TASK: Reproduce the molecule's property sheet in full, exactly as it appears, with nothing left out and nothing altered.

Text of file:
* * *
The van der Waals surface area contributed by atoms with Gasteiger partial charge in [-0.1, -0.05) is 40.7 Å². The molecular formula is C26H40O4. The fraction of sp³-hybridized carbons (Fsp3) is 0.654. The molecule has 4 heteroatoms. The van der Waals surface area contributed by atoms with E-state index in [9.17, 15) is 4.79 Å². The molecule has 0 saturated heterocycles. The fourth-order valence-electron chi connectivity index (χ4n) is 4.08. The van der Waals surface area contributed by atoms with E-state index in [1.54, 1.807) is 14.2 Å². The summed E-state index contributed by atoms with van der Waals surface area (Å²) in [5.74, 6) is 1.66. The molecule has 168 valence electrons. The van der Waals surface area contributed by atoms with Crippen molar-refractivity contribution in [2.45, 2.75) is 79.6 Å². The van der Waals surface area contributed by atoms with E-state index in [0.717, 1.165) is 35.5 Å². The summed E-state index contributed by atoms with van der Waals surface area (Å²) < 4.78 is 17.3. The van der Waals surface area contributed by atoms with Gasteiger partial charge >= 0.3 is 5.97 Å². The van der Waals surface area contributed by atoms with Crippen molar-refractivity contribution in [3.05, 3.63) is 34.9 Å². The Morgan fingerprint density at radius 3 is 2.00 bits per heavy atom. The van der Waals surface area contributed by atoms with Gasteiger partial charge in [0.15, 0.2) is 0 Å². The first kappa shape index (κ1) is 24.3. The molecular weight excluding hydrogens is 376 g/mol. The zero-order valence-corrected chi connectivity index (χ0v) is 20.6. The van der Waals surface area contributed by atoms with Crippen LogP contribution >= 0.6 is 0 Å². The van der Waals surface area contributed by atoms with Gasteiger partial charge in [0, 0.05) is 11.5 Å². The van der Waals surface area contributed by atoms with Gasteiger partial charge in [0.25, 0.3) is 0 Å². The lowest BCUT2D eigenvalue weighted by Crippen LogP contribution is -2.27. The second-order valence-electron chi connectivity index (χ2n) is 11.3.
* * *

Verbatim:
The van der Waals surface area contributed by atoms with Gasteiger partial charge in [-0.1, -0.05) is 40.7 Å². The molecular formula is C26H40O4. The fraction of sp³-hybridized carbons (Fsp3) is 0.654. The molecule has 4 heteroatoms. The van der Waals surface area contributed by atoms with E-state index in [9.17, 15) is 4.79 Å². The molecule has 0 saturated heterocycles. The fourth-order valence-electron chi connectivity index (χ4n) is 4.08. The van der Waals surface area contributed by atoms with E-state index in [1.54, 1.807) is 14.2 Å². The summed E-state index contributed by atoms with van der Waals surface area (Å²) in [5.74, 6) is 1.66. The molecule has 168 valence electrons. The van der Waals surface area contributed by atoms with Crippen molar-refractivity contribution in [2.45, 2.75) is 79.6 Å². The van der Waals surface area contributed by atoms with E-state index in [0.717, 1.165) is 35.5 Å². The summed E-state index contributed by atoms with van der Waals surface area (Å²) < 4.78 is 17.3. The van der Waals surface area contributed by atoms with Gasteiger partial charge >= 0.3 is 5.97 Å². The van der Waals surface area contributed by atoms with Crippen molar-refractivity contribution in [3.05, 3.63) is 34.9 Å². The Morgan fingerprint density at radius 3 is 2.00 bits per heavy atom. The van der Waals surface area contributed by atoms with Gasteiger partial charge in [0.15, 0.2) is 0 Å². The first kappa shape index (κ1) is 24.3. The molecular weight excluding hydrogens is 376 g/mol. The zero-order valence-corrected chi connectivity index (χ0v) is 20.6. The van der Waals surface area contributed by atoms with Crippen LogP contribution >= 0.6 is 0 Å². The van der Waals surface area contributed by atoms with Gasteiger partial charge in [0, 0.05) is 11.5 Å². The van der Waals surface area contributed by atoms with Gasteiger partial charge in [0.25, 0.3) is 0 Å². The lowest BCUT2D eigenvalue weighted by Crippen LogP contribution is -2.27. The second-order valence-electron chi connectivity index (χ2n) is 11.3.